Please, please, please don’t do the machine gun tactic. You know… the firing off of superficial emails with an overuse of exclamation marks. I can tell immediately if the person reaching out to me has sent a dozen emails before they got to my name. Building a network takes time and patience. It simply is impossible to fast track a well-configured network. Also, it’s important to point out that you can “network” anywhere. I was at a restaurant recently (before I worked for Bon Appetit) and the GM came over to our table to ask how things were going. Instead of the usual “fine, thank you” I told him the food was delightful (which it was) and gushed about my favorite dish (beef tartare) and told him the ambiance of the place really made the meal (which it did). I asked him to share his favorite cocktail from the menu and after a few minutes of small talk he handed me his business card. Instead of tossing it into the oblivion of my purse, I put it in my wallet where I was sure to see it the next time I paid for something. I followed up the next day, kindly reiterating how great the meal was and that I was definitely going to come back on several occasions. I have since been back a dozen times, email him directly for reservations and he always pays my table a visit with complimentary appetizers making me look like a hero to my dinner mates.What are three quick and easy ways that even an introvert can execute?
1. Ask a lot of questions. Instinctively, people love to talk about themselves. So, by deflecting the attention off you and peppering them with curated questions about their lives, body of work etc… it will take the pressure off you to say something of value. Thoughtful questions also prove that you have done your homework, which is imperative if you want to glean a meaningful connection. However, don’t forget to give them a morsel of something personal about you that they can hold on to. Again, it’s a two way street.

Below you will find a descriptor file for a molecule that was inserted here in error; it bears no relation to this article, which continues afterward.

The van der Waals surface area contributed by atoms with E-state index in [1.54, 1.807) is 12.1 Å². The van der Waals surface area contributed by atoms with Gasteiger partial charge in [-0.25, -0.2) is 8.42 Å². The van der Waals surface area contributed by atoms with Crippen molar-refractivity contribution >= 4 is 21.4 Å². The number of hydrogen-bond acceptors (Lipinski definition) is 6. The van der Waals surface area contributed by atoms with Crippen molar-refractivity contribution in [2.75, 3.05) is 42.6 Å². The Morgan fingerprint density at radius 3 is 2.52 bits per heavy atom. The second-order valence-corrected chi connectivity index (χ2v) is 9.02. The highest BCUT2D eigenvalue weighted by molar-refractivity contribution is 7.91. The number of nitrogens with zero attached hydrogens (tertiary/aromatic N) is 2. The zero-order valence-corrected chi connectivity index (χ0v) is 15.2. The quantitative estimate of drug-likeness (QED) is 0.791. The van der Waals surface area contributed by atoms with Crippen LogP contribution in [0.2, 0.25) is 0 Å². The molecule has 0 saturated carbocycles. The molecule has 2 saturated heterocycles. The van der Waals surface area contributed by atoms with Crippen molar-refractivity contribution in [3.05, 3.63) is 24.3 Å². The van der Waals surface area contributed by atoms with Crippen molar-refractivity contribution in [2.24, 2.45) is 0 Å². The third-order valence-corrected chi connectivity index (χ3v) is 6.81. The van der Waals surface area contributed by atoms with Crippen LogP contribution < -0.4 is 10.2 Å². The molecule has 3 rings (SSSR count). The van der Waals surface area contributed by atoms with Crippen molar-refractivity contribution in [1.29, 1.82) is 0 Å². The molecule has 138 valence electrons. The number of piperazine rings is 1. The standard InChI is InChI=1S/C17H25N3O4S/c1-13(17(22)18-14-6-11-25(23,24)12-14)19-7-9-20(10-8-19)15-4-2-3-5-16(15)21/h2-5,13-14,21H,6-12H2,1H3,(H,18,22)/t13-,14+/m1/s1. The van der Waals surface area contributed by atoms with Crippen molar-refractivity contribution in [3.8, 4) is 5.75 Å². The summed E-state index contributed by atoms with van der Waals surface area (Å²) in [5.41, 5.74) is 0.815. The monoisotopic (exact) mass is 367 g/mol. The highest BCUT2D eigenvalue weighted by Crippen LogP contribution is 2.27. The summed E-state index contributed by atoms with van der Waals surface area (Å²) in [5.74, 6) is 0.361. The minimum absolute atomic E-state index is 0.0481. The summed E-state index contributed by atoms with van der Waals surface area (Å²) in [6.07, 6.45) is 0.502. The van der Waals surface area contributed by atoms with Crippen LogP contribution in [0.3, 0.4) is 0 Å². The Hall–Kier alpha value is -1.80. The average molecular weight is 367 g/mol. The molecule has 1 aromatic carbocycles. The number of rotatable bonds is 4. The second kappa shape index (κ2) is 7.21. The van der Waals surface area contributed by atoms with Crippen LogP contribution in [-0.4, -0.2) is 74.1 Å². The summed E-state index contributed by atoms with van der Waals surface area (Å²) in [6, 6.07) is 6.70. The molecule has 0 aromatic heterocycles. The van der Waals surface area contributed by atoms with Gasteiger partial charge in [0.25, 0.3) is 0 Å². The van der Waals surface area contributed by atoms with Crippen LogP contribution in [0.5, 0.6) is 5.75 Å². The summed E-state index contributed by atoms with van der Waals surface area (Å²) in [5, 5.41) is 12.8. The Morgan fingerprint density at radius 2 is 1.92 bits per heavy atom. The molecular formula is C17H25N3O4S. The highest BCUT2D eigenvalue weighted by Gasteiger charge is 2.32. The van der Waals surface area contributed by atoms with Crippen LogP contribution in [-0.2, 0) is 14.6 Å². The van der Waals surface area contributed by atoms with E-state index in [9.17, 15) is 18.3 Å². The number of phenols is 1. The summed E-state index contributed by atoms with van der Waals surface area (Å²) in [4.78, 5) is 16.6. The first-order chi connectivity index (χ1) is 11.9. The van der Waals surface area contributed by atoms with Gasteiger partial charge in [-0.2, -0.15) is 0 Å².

2. Smile. I know, seems obvious, but trust me people forget! A little crack of the lips and glimpse of teeth can really break down the unfamiliarity quickly. Plus, it will come off as kindness, which is a trait everyone seeks in a relationship.
3. Flattery will get you everywhere. This sounds contrived but it works. You are likely approaching the person because you respect/admire them or they have accomplished similar goals in their career that you want to emulate, either way, you can find a few flattering words to share with them. Even CEO’s of companies have insecurities and a little earnest flattery will remind them that their hard work is recognized and appreciated.
What (if any) is the decorum you need to maintain for networking?
I have plenty of networking pet-peeves. Particularly, I hate when I have been approached by someone and the entire time we are in conversation they are looking over my shoulder seeing if anyone more important is nearby. Focus on the subject in front of you. I can assure you that your undivided attention will go further than chasing the next big thing across the room. Another thing that irks me is when people are stingy with their network and don’t help others. The point is to be a connector, constantly making introductions and suggesting meet ups among your peers. The person in my network who has been most integral in my career always reminds me to “pay it forward.” And her words are with me always when I am giving career advice to young professionals.